I’ve said it before and I’ll say it again: what a year it has been.
I’ve found that the longer I leave my blog without posts, the more urged I feel to make a post that is grand, epic and unique as opposed to just a photograph or image. So, I got thinking and asked myself why I post mainly about science apart from just, well, enjoying it and I came to the conclusion that it’s because of the man pictured above: Richard Feynman.
For the people wondering what the hell I’m talking about, Feynman is one of the greatest physicist of all time, having won the Nobel Prize in Physics in 1965 for research into quantum electrodynamics. This, however, isn’t the only reason for his fame; Feynman is also regarded as one of the greatest lecturers to ever address an audience (additionally, he was also trained in lock-picking and playing the bongo drums but these are stories for another day).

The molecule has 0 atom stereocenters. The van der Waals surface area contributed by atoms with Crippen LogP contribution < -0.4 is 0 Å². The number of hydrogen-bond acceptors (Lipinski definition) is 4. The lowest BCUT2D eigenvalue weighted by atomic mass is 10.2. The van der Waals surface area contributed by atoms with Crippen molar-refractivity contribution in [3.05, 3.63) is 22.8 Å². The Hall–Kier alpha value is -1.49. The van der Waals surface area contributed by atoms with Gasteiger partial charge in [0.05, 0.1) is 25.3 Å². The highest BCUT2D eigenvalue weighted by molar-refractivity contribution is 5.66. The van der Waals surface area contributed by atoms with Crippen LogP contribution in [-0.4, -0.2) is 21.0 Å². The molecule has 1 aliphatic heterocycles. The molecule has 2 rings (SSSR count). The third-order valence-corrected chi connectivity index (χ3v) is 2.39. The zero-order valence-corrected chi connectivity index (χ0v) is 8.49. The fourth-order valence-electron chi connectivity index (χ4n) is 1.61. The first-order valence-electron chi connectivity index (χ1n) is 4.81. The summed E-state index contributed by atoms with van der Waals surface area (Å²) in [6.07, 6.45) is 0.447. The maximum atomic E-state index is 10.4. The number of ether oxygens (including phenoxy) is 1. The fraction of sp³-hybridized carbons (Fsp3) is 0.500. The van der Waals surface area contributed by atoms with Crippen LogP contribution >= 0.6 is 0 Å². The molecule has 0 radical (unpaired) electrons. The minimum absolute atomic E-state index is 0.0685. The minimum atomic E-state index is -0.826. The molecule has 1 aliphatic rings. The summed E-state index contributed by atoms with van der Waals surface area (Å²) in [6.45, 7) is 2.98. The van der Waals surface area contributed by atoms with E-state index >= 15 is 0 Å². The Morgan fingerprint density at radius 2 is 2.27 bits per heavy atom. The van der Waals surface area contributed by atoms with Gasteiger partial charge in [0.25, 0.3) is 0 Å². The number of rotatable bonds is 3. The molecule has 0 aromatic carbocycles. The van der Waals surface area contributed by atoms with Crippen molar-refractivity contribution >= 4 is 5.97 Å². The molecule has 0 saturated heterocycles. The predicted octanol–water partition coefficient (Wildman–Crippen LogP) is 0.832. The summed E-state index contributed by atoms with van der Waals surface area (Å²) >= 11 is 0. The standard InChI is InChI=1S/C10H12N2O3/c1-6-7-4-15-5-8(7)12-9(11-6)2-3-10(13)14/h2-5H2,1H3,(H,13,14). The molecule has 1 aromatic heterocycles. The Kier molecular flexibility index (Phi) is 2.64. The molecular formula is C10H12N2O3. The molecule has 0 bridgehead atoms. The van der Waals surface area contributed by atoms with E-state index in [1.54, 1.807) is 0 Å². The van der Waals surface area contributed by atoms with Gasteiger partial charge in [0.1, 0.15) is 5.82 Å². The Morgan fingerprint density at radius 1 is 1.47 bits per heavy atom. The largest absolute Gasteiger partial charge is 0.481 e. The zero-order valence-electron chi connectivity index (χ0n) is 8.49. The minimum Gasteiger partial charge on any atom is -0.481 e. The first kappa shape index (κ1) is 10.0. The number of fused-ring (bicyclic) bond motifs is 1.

Though there are a multitude of books and references available to those who are interested in learning what Feynman taught, it’s very hard to fully appreciate his talent without actually seeing him speak. Thankfully, the BBC have released a set of 7 lectures that he delivered at Cornell University in 1964, and I would strongly urge all of my readers to have a look at a few of these and, hopefully, understand why Feynman is regarded as being one of the greatest educators to have ever graced a lecture hall.
KONY 2012 is a film and campaign by Invisible Children that aims to make Joseph Kony famous, not to celebrate him, but to raise support for his arrest and set a precedent for international justice.
Update: Just to make things clear, I’m not saying to go out there and donate mass-loads to a charity when you don’t know exactly where the money will be spent. The video simply caught my attention due to it’s ultra modern presentation style, and that was why I linked it; don’t fall into a deep state of patriotism as the meaning behind this video may be correct but in the end it is still a form of marketing.